Thoughts on politics and life from a liberal perspective

Tuesday, 27 October 2009

Elizabeth Truss should not be deselected

Elizabeth Truss, the newly selected Conservative PPC for South West Norfolk is facing potential deselection following the revelations that she had an affair with fellow Conservative (and MP for London & Westminster) Mark Field.


My response to this is W. T. F.

There are several aspects to this that are noteworthy:

  • There is no suggestion that Mark Field is going to be deselected. Why should it be that a woman is held to a higher standard than a man? Didn't it take both of them to have an affair?
  • It seems that the local Tories in Ms Truss' constituency are angry because she didn't bring it up. Why the hell should she? It's her own personal business and it's not like 5 minutes googling couldn't have discovered it anyway.
  • Why should the fact that anyone had an affair mean they should be deselected anyway? If that was the case we would have MPs being deselected all the time!
  • What sort of people do we want in politics? Bland automatons who have never done anything remotely exciting or interesting in their entire lives? I would rather have people who have lived a bit. If that means some people who have had affairs or done other things that might not be 100% perfect then all the better. We are supposed to have people representing us with all our character flaws. Not some unattainable ideal.

I sincerely hope that Elizabeth Truss is not deselected. I also hope the selection process is not opened up again as it would be unneccessary. The candidate has been selected under the existing system, that should be an end to it.

The world has moved on, thank God from the time when women who had affairs were shunned by "right thinking society". The Tories in South West Norfolk need to move on with them.

6 comments:

ColinP said...

The local Tories claim a possible de-selection is because she didn't tell them about the affair.

Bizarrely a voice of reason comes from 'Conservative HQ':
'a spokesman for Conservative HQ voiced incredulity that the SW Norfolk Tories did not know about Ms Truss's affair with Mark Field, the MP for the Cities of London and Westminster “when it can be easily found on Google”.'
http://www.edp24.co.uk/content/edp24/news/story.aspx?brand=EDPOnline&category=News&tBrand=EDPOnline&tCategory=xDefault&itemid=NOED26%20Oct%202009%2020%3A43%3A57%3A210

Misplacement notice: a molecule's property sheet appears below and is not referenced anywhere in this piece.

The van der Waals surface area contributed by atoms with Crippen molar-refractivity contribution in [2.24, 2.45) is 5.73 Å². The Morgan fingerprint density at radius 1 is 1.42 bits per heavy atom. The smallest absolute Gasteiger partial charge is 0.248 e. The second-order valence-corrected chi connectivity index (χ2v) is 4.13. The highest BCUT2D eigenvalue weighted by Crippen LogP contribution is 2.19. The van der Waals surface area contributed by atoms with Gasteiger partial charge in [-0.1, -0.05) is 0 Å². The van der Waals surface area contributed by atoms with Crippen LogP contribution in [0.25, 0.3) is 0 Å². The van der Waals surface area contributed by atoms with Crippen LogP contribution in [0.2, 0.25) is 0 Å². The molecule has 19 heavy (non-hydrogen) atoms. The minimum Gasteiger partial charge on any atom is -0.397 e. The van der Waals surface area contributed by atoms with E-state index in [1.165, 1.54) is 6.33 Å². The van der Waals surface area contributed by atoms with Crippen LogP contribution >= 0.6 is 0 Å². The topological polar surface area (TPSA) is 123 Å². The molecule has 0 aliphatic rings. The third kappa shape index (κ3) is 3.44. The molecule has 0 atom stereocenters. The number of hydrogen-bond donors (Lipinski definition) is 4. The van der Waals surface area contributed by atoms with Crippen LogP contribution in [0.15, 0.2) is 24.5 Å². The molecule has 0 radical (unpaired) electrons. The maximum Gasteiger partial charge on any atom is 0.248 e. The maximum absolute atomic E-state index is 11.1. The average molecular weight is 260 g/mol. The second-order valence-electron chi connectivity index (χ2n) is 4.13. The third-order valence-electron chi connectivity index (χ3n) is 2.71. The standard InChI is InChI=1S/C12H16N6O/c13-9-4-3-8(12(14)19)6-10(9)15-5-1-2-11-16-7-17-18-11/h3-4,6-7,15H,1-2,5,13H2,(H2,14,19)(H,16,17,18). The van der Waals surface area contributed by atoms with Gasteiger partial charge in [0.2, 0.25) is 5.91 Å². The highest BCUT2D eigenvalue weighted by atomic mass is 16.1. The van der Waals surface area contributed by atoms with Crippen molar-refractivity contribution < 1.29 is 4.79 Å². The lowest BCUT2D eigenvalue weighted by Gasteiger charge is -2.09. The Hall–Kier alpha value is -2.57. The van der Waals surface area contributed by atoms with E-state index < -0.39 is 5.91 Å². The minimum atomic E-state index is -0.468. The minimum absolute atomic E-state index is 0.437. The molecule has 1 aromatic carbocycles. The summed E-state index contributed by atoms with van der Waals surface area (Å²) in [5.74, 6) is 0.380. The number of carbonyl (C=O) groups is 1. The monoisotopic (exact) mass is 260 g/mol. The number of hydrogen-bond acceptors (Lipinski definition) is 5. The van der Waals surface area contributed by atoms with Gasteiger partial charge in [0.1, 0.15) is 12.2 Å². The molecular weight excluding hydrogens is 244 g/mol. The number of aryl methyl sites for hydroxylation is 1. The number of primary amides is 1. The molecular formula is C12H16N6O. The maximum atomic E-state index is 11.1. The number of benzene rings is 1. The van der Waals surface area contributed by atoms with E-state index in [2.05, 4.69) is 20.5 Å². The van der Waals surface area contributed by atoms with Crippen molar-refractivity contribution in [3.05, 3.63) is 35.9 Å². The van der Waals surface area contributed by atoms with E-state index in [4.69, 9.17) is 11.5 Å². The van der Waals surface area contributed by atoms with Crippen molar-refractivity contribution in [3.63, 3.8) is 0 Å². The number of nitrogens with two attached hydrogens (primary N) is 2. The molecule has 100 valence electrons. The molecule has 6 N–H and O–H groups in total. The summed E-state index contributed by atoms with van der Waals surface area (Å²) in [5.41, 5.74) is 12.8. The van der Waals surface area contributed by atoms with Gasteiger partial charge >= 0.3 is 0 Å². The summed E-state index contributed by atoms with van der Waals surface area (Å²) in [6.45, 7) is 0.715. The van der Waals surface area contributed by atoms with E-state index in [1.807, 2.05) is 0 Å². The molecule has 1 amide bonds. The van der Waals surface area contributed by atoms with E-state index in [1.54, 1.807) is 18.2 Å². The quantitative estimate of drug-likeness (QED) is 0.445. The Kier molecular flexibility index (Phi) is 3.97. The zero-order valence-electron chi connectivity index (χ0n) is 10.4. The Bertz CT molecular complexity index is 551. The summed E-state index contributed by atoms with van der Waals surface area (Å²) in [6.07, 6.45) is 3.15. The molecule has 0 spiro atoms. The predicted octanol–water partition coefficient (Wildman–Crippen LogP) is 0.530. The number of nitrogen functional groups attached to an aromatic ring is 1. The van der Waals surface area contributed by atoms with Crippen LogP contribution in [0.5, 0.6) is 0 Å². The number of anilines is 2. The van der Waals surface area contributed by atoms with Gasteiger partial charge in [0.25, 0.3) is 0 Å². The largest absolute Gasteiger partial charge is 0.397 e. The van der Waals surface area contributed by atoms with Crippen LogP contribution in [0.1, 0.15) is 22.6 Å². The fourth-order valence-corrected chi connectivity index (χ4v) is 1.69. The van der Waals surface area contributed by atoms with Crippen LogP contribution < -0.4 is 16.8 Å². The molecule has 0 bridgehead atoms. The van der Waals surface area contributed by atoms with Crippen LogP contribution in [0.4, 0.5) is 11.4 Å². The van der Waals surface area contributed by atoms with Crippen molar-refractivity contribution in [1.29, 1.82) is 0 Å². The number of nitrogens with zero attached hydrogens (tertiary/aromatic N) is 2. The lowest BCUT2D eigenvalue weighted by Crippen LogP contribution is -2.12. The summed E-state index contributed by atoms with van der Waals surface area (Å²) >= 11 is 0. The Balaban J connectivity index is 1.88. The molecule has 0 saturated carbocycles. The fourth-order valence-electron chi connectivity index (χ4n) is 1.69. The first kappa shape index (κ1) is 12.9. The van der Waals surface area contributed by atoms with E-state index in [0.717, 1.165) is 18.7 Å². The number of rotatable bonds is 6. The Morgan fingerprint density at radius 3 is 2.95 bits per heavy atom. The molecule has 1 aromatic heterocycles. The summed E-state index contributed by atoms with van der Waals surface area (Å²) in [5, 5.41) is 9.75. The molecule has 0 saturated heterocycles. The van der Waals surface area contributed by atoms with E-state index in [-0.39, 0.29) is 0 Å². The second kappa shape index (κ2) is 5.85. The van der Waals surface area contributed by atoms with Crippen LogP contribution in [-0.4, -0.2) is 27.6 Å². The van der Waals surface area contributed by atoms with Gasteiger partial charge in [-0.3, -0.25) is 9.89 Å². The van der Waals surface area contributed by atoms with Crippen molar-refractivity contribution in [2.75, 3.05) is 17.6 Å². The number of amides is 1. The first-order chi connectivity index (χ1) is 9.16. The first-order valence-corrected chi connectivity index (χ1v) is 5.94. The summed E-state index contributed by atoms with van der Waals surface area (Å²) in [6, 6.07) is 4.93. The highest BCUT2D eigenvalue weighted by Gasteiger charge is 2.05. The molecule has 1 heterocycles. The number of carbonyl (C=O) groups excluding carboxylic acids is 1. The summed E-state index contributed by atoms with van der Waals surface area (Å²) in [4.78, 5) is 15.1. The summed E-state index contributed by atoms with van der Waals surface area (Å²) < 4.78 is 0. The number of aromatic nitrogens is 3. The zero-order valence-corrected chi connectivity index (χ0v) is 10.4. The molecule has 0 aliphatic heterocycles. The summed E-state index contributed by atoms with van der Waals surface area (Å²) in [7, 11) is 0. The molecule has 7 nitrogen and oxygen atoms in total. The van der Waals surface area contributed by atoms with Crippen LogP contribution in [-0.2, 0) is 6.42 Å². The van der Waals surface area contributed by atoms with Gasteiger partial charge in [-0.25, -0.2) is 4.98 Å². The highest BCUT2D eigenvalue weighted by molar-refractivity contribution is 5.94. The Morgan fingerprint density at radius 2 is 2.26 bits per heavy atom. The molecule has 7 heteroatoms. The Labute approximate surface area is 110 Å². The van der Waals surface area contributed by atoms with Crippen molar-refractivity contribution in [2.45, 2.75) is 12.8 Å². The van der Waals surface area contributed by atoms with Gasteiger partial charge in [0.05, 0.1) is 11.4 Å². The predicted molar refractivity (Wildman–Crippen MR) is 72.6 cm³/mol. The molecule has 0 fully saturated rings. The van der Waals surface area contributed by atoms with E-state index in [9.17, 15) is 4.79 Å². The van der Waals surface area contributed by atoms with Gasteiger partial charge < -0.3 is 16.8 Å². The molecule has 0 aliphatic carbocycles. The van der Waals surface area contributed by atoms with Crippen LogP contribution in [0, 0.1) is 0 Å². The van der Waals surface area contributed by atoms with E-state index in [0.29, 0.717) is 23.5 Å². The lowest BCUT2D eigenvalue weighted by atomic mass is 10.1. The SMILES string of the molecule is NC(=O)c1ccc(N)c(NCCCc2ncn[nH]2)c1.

Kalvis Jansons said...

Affairs are clearly equally bad for either sex, but they are bad.

Cardinal Richelieu's mole said...

Whilst I concur with your view, it might be said:-

1. Sanction or not against Mr Field is not a matter for the South West Norfolk party.

2. The affair itself is not so important as the lack of disclosure: such omission undermines trust which is something of an issue at present.

3. Entering into an affair is revealing of values and morals and it is not unreasonable that questions arise about those who opt to do so.

4. In truth people are very happy indeed with "Bland automatons who have never done anything remotely exciting or interesting in their entire lives" but they will not admit this, even perhaps to themselves. The alternatives scare people.

Alex said...

OT:

Just read your response to being Factchecked:

http://markreckons.blogspot.com/2009/10/ive-been-factchecked.html

Anyway, I was wondering if you'd thought of getting this concept looked at in a deeper way? For instance, there are a number of good "political scientist" bloggers out there (e.g. Nate Silver), who it might be useful to see if they'd be interested in looking at this "properly" (no offense to your analysis intended).

Dippyness. said...

In a word? AGREED.

Niklas said...

Re. Cardinal Richelieu's mole (!):

"2. The affair itself is not so important as the lack of disclosure: such omission undermines trust which is something of an issue at present."

I have a problem with expecting candidates to disclose things about their personal life without being asked a specific question: where are they meant to stop? Are they meant to detail their masturbatory habits? Or give blow-by-blow accounts of what they have got up to when drunk?

Candidates should be prepared to answer reasonable questions, but if no one thinks to ask a question that's their fault and not the candidate's. The secrecy around the shortlist was plain silly - why couldn't the association tell its members in advance who they were going to be voting on?